BRUSSELS -- European Union leaders and six former Soviet republics on November 24 swiftly agreed on a final joint declaration of their Eastern Partnership summit in Brussels, avoiding a repeat of the squabbling that triggered delays at the last summit two years ago.
In addition, the EU signed a Comprehensive and Enhanced Partnership Agreement (CEPA) with Armenia.
"This agreement is the first of this kind that is concluded with a party that is also a member of the Eurasian Economic Union," EU foreign-policy chief Federica Mogherini said. "It will now be very important to implement it."
Armenian Foreign Minister Edward Nalbandian said, "Armenia is determined to further develop and strengthen comprehensive cooperation with the EU in all areas of mutual interest based on this agreement."
Officials in both Brussels and Yerevan have stressed the agreement does not impinge upon Armenia's close relations with Russia, which leads the Eurasian Economic Union (EEU). The EEU includes Armenia, Belarus, Kazakhstan, Kyrgyzstan, and Russia.
Russian pressure is believed to have scuttled a broader Association Agreement that Armenia and the EU had nearly finalized in 2013. Yerevan precluded completion of that deal when President Serzh Sarkisian unexpectedly announced the decision to join the EEU just three months before the Association Agreement was set to be inked.
Speaking at a news conference after the summit, European Council President Donald Tusk praised the Eastern Partnership program.
"This is not a geopolitical beauty contest between Russia and the EU, but a real partnership between sovereign countries without political, economic, and military threats and coercion between the EU and our partners," he said.
WATCH: European Council President Donald Tusk condemned what he called Russian "aggression" in Ukraine, stressing that the best future for Ukraine and other countries in the region lay in close ties with the European Union.
The summit's final declaration, published on the European Council's website, does not mention any specific conflicts in the region, including Ukraine's with Russia-backed separatists in the east of the country that has killed more than 10,000 since April 2014.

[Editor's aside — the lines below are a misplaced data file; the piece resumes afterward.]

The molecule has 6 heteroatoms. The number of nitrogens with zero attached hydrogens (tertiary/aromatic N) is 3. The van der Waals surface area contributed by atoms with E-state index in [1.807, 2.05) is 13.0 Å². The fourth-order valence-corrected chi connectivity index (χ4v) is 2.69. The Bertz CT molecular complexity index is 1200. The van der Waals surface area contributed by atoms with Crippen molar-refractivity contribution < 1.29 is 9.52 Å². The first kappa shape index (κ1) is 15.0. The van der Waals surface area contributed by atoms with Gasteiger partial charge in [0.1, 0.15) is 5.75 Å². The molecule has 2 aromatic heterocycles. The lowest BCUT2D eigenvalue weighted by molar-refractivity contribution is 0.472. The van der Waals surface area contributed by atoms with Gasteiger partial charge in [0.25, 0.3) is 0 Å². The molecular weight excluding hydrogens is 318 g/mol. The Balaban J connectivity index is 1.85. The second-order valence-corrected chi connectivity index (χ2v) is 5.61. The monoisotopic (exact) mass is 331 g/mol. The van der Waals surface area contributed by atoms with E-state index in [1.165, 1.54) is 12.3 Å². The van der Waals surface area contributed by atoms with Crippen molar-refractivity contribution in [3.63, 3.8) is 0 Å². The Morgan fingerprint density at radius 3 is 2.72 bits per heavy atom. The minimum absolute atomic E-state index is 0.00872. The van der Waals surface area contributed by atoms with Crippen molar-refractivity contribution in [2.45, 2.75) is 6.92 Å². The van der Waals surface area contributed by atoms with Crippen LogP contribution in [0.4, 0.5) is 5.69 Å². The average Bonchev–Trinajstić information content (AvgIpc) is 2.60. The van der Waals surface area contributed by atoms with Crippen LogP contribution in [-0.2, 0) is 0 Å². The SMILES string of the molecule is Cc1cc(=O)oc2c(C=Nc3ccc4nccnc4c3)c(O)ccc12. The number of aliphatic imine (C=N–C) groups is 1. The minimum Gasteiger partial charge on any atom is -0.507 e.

But it states that the "summit participants remain deeply concerned about the continued violations of principles of international law in many parts of the region."
It adds that they welcome "the EU's strengthened role in conflict resolution and confidence building in the framework or in support of existing agreed negotiating formats and processes, including through field presence, when appropriate."
That language that was enough to secure approval from Armenia and Azerbaijan. The two neighbors, who have been locked in a decades-long standoff over the breakaway Azerbaijani region of Nagorno-Karabakh, clashed over the final text of the declaration at the 2015 summit in Riga.
The final text of this year's declaration features the same language as the Riga declaration concerning the potential future EU-accession of Georgia, Moldova, and Ukraine, each of which have signed association agreements with the 28-member bloc.
It states that "the summit participants acknowledge the European aspirations and European choice of the partners concerned, as stated in the association agreements."
The run-up to this year's summit has otherwise been dominated by speculation about whether authoritarian Belarusian President Alyaksandr Lukashenka would show up. Minsk said on November 21 that Foreign Minister Uladzimer Makey would lead its delegation.
In October, EU sources told RFE/RL that Lukashenka had received an invitation "without restrictions," just like the leaders of the other five Eastern Partnership states: Armenia, Azerbaijan, Georgia, Moldova, and Ukraine.
This was a U-turn compared to the previous four summits, when he was blocked after being hit with EU sanctions following a violent crackdown on protesters after the Belarusian presidential election in 2010.
Most of the sanctions, including those on Lukashenka, were lifted in February 2016.